Military Brass Whine About Tuberville Defending Babies From DoD Policy


(Headline USA) In the months since Alabama Republican Sen. Tommy Tuberville bravely defended the unborn against the DoD’s anti-life policy of funding abortion tourism for soldiers, the military brass affected have been largely silent. But as the ramifications of his appointment and promotion freeze have grown, the heat is rising, and the brass is starting to complain.

This week, some of the military’s most senior leaders whined that Tuberville was trying to protect life. They said the damage the holds will do to the military will be felt for years, as young talented officers decide they’ve had enough and choose to get out.

“We’re on the fringe of losing a generation of champions,” Air Force Gen. Mark Kelly, the head Air Combat Command, complained this week at a defense conference in Maryland. Kelly said he’s talking to his junior officers, many with families, and they are “people who will take a bullet for the nation, the Constitution,” failing to notice that Tuberville is protecting that family by attempting to preserve the life of their offspring.

The Pentagon’s soon-to-be highest military leader is also complaining about Tuberville’s desire to save babies.

Navy Adm. Christopher Grady, who currently serves as the military’s No. 2 officer as Joint Chiefs vice chairman, will simultaneously have to fill in as chairman starting Oct. 1 with the retirement of Gen. Mark Milley if his replacement, Air Force Gen. C.Q. Brown, can’t get confirmed in the next two weeks.

“We need C.Q. Brown to be confirmed as the next chairman of the Joint Chiefs,” Grady said Wednesday at the Air and Space Forces Association conference.

For younger officers who are stuck in limbo by the holds, “the fact that folks can’t plan for their moves or get their kids in school” is what is hurting them, Grady said. “There is a cumulative cost to this and we need to be very attuned to that.”

Grady did not mention the children of these families who could be saved by Tuberville’s policy, nor the DoD’s option to simply stop funding baby-slaughter tourism. Nor did he call for a Senate vote which could lift the freeze. Instead, he only pressured Tuberville and his pro-life stance.

Tuberville announced the holds late last year after the Supreme Court ruled in Dobbs that abortion limits should be left to the states, and the Biden administration’s Pentagon head, Defense Secretary Lloyd Austin, responded by instituting a policy that Tuberville says violates the law.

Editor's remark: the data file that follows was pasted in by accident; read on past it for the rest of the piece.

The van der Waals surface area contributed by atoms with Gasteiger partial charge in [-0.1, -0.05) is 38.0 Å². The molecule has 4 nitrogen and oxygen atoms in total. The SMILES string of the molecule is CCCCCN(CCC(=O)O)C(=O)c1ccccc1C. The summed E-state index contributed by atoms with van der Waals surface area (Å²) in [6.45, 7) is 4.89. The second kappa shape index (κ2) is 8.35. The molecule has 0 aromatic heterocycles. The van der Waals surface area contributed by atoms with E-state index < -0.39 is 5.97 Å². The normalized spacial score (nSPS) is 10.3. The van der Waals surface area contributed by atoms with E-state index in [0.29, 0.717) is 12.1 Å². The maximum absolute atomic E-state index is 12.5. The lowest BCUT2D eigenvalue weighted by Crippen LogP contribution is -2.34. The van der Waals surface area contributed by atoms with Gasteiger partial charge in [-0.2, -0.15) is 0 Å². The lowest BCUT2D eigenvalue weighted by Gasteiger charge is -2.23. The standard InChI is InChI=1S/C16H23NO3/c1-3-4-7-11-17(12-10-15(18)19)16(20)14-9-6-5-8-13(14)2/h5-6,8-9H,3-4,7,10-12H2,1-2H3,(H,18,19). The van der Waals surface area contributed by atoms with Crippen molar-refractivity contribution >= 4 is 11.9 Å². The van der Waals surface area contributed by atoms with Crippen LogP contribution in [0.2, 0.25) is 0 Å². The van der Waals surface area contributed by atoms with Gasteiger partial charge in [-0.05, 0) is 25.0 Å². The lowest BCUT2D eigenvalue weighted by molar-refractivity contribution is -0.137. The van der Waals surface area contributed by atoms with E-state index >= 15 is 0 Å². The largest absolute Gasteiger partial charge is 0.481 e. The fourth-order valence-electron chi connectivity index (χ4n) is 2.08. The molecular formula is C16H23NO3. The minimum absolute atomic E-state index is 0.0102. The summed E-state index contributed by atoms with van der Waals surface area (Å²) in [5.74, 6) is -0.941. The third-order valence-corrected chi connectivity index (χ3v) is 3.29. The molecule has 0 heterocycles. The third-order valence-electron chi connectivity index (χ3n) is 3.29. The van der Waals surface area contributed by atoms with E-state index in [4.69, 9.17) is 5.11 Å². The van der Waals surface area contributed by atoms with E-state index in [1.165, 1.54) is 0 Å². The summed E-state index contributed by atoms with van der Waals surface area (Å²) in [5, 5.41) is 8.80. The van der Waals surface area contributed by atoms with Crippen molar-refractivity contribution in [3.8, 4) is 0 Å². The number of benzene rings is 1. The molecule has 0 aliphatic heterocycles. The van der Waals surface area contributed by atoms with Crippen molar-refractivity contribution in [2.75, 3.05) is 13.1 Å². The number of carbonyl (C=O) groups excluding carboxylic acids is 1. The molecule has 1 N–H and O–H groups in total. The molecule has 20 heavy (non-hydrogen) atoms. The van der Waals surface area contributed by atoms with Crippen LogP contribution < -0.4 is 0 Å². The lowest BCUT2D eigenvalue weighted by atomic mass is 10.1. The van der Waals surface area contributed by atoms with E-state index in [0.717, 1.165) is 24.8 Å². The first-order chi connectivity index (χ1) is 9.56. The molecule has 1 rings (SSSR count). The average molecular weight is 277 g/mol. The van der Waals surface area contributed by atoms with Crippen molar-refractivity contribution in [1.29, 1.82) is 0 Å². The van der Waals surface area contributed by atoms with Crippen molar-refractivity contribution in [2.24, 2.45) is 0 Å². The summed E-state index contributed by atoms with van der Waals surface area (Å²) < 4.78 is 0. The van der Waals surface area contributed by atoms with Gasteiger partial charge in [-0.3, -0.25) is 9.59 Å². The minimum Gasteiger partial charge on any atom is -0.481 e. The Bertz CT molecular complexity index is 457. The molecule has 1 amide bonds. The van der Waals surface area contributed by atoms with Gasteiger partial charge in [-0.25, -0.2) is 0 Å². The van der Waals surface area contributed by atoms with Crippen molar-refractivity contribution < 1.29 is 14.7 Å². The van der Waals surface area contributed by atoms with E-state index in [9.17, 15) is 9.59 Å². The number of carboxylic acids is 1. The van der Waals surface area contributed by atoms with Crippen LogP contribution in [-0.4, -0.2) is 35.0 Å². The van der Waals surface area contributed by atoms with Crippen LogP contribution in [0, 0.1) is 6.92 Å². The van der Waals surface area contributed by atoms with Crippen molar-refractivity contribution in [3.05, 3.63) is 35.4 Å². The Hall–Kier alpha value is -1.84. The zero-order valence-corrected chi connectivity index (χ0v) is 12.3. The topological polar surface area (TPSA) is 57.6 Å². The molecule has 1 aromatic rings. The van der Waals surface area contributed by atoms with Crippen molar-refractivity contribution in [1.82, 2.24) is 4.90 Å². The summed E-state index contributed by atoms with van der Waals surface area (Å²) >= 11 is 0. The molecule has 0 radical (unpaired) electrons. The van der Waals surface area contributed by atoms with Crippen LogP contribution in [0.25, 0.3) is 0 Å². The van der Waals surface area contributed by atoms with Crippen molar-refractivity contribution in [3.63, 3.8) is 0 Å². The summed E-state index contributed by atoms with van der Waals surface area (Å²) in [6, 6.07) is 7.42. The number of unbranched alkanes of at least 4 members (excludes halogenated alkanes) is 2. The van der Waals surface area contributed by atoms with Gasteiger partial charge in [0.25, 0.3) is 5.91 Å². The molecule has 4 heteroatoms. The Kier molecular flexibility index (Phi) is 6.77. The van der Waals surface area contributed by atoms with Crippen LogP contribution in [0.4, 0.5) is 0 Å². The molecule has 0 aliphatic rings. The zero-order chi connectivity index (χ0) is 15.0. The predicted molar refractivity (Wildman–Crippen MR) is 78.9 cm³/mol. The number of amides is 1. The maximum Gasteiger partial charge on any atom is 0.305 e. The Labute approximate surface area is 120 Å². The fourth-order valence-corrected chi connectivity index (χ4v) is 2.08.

Under the policy, soldiers are reimbursed for participating in abortion tourism if they are serving in a state that has outlawed those services.

Tuberville says the policy violates a federal law that says Defense Department funds may not be used for abortions, except in cases of rape, incest or where the life of the mother is threatened.

So in March, Tuberville exercised a privilege that allows any single senator to place a hold on a nomination, which can be overridden by a majority vote of the Senate.

It’s not the first time general officer promotions have been frozen by a single senator. In July 2020, Democratic Sen. Tammy Duckworth of Illinois put a blanket hold on military promotions.

Kori Schake, the director of foreign and defense policy studies at the American Enterprise Institute, said while military officers are concerned about the holds and their use as a “political cudgel,” it is inappropriate for them to speak out.

“It’s not just the president who provides civilian control of the military; constitutionally, Congress also serves that function. We wouldn’t want our military criticizing the president’s partisan political acts, so we shouldn’t want them doing it about Congress, either,” Schake said.

Adapted from reporting by the Associated Press